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Cambodia Accused Of Using Covid-19 For Political Clampdown

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Cambodian Prime Minister Hun Sen has announced a plan to declare a state of emergency to fight the spread of coronavirus amid allegations of a political clampdown in the name of combating the pandemic.

Hun Sen revealed the plan on March 25 while addressing a task force meant to tackle the pandemic in the country, which had reported 96 cases as of March 26. 

“I am considering using Article 22 of the constitution to request that the king place the country under a state of emergency,” Hun Sen said.

“I do not want to do it, but I will if my bans are not effective,” he added, referring to restrictions, such as sharing information, already put in place.

The announcement came a day after US-based Human Rights Watch (HRW) accused the government of the predominantly Buddhist nation of detaining activists and opposition leaders in the name of fighting the virus outbreak.

Since late January, 17 people have been arrested for sharing information about the coronavirus in Cambodia, the rights group said on March 24.

Police accused those arrested of violating the penal code and engaging in incitement, conspiracy and spreading rumors, HRW added.

The arrested include four members of the dissolved opposition Cambodia National Rescue Party.

The government “is misusing the Covid-19 outbreak to lock up opposition activists and others expressing concern about the virus and the government’s response,” said Phil Robertson, HRW’s deputy Asia director.

“It’s truly frightening” that the Cambodian government “seems more interested in silencing online critics than undertaking a massive Covid-19 public information campaign,” Radio Free Asia quoted Robertson as saying.

Teenager detained

A 14-year-old girl, who on social media posted her fears of coronavirus cases at her school and in her province, was among the detained, the rights group said.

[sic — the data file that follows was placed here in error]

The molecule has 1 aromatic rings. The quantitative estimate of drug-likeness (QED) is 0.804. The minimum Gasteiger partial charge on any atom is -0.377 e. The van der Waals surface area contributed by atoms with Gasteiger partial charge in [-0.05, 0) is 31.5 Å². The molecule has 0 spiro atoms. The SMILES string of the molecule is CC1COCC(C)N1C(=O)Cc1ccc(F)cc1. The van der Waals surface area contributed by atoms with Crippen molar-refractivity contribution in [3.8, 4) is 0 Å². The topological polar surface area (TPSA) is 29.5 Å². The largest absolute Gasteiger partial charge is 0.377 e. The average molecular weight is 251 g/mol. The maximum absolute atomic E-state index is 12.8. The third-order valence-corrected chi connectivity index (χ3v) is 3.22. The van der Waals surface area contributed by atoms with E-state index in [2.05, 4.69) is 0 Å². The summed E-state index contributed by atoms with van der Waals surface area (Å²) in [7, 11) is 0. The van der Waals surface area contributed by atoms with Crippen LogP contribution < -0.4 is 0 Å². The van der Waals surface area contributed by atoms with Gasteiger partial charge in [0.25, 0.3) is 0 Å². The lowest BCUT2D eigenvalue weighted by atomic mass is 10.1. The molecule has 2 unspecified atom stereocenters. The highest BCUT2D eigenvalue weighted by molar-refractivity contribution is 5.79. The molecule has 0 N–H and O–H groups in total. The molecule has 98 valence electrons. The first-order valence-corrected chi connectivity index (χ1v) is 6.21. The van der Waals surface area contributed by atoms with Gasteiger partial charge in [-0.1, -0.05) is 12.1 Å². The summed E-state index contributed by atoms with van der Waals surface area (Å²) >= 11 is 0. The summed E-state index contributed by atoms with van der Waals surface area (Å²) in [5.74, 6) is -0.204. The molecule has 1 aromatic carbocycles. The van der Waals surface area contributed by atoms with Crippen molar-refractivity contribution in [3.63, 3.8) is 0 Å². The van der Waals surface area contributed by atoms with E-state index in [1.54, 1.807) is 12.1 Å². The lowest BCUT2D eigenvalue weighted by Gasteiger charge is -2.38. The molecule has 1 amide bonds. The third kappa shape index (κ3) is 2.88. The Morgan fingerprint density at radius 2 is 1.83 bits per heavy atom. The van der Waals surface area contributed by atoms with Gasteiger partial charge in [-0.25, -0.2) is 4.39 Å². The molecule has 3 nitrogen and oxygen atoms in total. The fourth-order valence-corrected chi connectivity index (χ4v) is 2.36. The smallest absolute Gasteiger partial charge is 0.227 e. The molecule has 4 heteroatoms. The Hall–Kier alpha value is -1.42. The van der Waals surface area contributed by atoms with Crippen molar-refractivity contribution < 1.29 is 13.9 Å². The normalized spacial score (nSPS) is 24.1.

Among those arrested was Phut Thona Lorn, also known as Lorn Ly, an opposition party supporter. He was detained in the tourist city of Siem Reap.

Lorn Ly had shared two videos on his Facebook account, asking long-time ruler Hun Sen to take more steps to tide over the epidemic crisis. He has been accused of spreading fake news by the Siem Reap provincial court.

HRW said 12 persons were released after signing pledges not to spread fake news.

Phay Siphan, a government spokesman, confirmed some arrests but dismissed the rights group’s allegations, saying such measures were adopted to fight false information about the coronavirus.The social media postings, Siphan said, were “disturbing and dangerous to people, and created a panic that affects national security.”

‘Hun Sen took it easy.’

Hun Sen initially downplayed the risk of the coronavirus, and on Jan. 30 he warned reporters and officials who were wearing face masks at a news conference.

On Feb. 14, he went to the port city of Sihanoukville to welcome over 2,000 passengers of the cruise ship MS Westerdam, who were refused entry by several countries on suspicion of coronavirus.

On March 17, Hun Sen was forced to change course and imposed a 30-day ban on arrivals from Italy, Germany, Spain, France, the United States and Iran, where the pandemic has wreaked havoc.

HRW said Hun Sen has so far failed to implement an effective health campaign. “The relatively low number of cases reported raises the question of whether sufficient tests are being conducted or necessary information is being shared with the people,” the group said.

Hun Sen recently directed provincial authorities to convert schools into makeshift hospitals, The Phnom Penh Post reported.

He has also sought medical aid from China, which has provided 100,000 pieces of medical protective gear and equipment, according to the country’s health department.



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UCAN

The Union of Catholic Asian News (UCA News, UCAN) is the leading independent Catholic news source in Asia. A network of journalists and editors that spans East, South and Southeast Asia, UCA News has for four decades aimed to provide the most accurate and up-to-date news, feature, commentary and analysis, and multimedia content on social, political and religious developments that relate or are of interest to the Catholic Church in Asia.

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